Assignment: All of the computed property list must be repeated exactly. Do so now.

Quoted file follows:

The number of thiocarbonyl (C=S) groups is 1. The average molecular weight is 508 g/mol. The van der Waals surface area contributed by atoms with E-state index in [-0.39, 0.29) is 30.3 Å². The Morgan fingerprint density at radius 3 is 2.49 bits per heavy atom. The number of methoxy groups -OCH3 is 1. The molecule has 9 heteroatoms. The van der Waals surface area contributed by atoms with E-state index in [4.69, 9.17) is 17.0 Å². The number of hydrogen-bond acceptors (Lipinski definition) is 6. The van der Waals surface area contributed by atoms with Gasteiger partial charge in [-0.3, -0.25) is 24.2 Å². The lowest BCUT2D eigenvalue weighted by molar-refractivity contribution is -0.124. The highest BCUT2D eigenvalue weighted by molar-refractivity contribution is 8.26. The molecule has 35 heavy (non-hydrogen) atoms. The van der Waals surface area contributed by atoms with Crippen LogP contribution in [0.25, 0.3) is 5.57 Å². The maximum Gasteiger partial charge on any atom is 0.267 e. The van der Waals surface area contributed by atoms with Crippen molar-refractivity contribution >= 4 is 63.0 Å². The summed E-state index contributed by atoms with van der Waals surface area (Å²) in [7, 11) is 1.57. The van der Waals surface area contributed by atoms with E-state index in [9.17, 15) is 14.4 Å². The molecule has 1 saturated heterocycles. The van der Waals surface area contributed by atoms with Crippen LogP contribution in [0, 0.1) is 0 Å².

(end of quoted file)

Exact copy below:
The number of thiocarbonyl (C=S) groups is 1. The average molecular weight is 508 g/mol. The van der Waals surface area contributed by atoms with E-state index in [-0.39, 0.29) is 30.3 Å². The Morgan fingerprint density at radius 3 is 2.49 bits per heavy atom. The number of methoxy groups -OCH3 is 1. The molecule has 9 heteroatoms. The van der Waals surface area contributed by atoms with E-state index in [4.69, 9.17) is 17.0 Å². The number of hydrogen-bond acceptors (Lipinski definition) is 6. The van der Waals surface area contributed by atoms with Gasteiger partial charge in [-0.3, -0.25) is 24.2 Å². The lowest BCUT2D eigenvalue weighted by molar-refractivity contribution is -0.124. The highest BCUT2D eigenvalue weighted by molar-refractivity contribution is 8.26. The molecule has 35 heavy (non-hydrogen) atoms. The van der Waals surface area contributed by atoms with Crippen LogP contribution in [0.25, 0.3) is 5.57 Å². The maximum Gasteiger partial charge on any atom is 0.267 e. The van der Waals surface area contributed by atoms with Crippen molar-refractivity contribution >= 4 is 63.0 Å². The summed E-state index contributed by atoms with van der Waals surface area (Å²) in [7, 11) is 1.57. The van der Waals surface area contributed by atoms with E-state index in [9.17, 15) is 14.4 Å². The molecule has 1 saturated heterocycles. The van der Waals surface area contributed by atoms with Crippen LogP contribution in [0, 0.1) is 0 Å².